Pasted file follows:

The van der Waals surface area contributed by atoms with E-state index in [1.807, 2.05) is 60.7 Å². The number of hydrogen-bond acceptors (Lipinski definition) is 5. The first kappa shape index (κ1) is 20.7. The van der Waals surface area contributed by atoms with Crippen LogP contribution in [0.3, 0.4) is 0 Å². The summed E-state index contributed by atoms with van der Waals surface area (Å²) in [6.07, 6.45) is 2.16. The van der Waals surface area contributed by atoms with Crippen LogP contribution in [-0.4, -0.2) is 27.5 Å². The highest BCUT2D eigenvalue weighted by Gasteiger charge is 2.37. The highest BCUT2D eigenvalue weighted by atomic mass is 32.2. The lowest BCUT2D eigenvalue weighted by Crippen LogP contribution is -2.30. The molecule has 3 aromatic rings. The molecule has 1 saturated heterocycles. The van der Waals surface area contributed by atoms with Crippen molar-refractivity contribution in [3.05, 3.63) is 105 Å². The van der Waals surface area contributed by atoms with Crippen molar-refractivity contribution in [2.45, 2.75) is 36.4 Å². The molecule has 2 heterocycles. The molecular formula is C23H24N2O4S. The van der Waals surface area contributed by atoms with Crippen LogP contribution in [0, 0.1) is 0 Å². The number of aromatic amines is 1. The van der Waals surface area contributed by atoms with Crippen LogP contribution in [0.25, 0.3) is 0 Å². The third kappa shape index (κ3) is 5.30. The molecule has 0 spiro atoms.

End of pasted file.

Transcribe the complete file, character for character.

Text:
The van der Waals surface area contributed by atoms with E-state index in [1.807, 2.05) is 60.7 Å². The number of hydrogen-bond acceptors (Lipinski definition) is 5. The first kappa shape index (κ1) is 20.7. The van der Waals surface area contributed by atoms with Crippen LogP contribution in [0.3, 0.4) is 0 Å². The summed E-state index contributed by atoms with van der Waals surface area (Å²) in [6.07, 6.45) is 2.16. The van der Waals surface area contributed by atoms with Crippen LogP contribution in [-0.4, -0.2) is 27.5 Å². The highest BCUT2D eigenvalue weighted by Gasteiger charge is 2.37. The highest BCUT2D eigenvalue weighted by atomic mass is 32.2. The lowest BCUT2D eigenvalue weighted by Crippen LogP contribution is -2.30. The molecule has 3 aromatic rings. The molecule has 1 saturated heterocycles. The van der Waals surface area contributed by atoms with Crippen molar-refractivity contribution in [3.05, 3.63) is 105 Å². The van der Waals surface area contributed by atoms with Crippen molar-refractivity contribution in [2.45, 2.75) is 36.4 Å². The molecule has 2 heterocycles. The molecular formula is C23H24N2O4S. The van der Waals surface area contributed by atoms with Crippen LogP contribution in [0, 0.1) is 0 Å². The number of aromatic amines is 1. The van der Waals surface area contributed by atoms with Crippen LogP contribution in [0.25, 0.3) is 0 Å². The third kappa shape index (κ3) is 5.30. The molecule has 0 spiro atoms.